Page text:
There are a lot of people out there who look at Facebook, or who look at the “next big thing” on the internet, and think – “I could do that!” But how many people actually take that step – and how many people who actually take that step succeed?
You’ve got to have a plan and a formula – a blueprint for success. And while the individual steps are different for each company, the general principles remain the same.
Know Your Message
This is an easy one, but it’s remarkable how many people start off their company with this vague idea of revolutionizing the internet, but they don’t know how to articulate it. If you can’t get your company and what you’re trying to do down to a non-jargonized sentence or two, sit down and really figure out what you’re trying to do here before you fall flat on your face.
The ability to communicate your company to others in a succinct (and hopefully memorable) manner is something that all of the best former-startups have. And if you can’t figure out what it is your company is about, how are other people going to do so?
Work Your Network
Again, another obvious statement, but again, amazing how many people don’t take advantage of their far-flung networks. Use Facebook, Twitter and Linkedin for all they are worth – and don’t forget to take a look at alumna and alumni both of your high school and your college. You may not know what people are doing these days, but find out – see what people are up to and see if they might be interested in your product…or if they would be able to help you out somehow or another.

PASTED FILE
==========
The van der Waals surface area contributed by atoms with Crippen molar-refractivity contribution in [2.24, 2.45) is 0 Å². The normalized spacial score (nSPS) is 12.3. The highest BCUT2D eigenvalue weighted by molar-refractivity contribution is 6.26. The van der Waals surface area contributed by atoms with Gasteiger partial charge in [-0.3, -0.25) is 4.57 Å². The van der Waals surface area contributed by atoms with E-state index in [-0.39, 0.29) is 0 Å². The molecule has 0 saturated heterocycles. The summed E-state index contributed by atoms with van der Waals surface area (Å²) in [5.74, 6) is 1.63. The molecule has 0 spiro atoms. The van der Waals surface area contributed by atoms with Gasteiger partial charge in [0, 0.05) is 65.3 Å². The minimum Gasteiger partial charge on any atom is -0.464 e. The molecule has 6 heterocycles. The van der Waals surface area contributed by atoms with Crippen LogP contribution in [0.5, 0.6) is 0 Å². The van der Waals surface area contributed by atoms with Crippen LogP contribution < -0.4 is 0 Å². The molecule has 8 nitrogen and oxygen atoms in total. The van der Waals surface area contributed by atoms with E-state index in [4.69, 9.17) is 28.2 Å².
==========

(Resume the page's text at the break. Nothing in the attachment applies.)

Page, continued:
It’s not just a matter of who you know, but who they know. As an entrepreneur you need to get over that fear of putting yourself forward and get used to asking for help – you need to be personable, and networking (and getting people to invest in your idea) is a key part of your success!
Don’t Forget Your Customers
The people who are the early-adopters of your product are likely to be loyal for a long time – if you treat them right! Most of the time your product starts off with a manageable, small pool of interested users.
More likely than not, they are going to have feedback and questions and feature requests – don’t ignore them – this is crowd-sourcing at it’s best for you and your team and your product! You have an actively engaged consumer base willing to offer you feedback. Take it – and go a step further. Interact with your customers – ask questions, allow them into private betas, genuinely engage – this resource could be invaluable to the future success of your company.
Keep Identifying Problems
This advice comes in two parts – internally, with your product (which should be obvious) and also within your industry.
Hopefully, the reason that you started your start-up was because there was a problem that people were having that you wanted to answer – so you created the answer. You’re going to want to keep active and engaged with your industry and continue to improve your product, so that, hopefully, your product will always remain relevant – it probably isn’t going to look the same (nor should it) after a few years than what it did when you started. Change is a good thing!
Cecilia Miles works with a company that can help protect the data of your start-up with a data room if you end up going into a merger with another awesome company. She hopes that everyone is able to pursue their dreams of success, whatever that may be.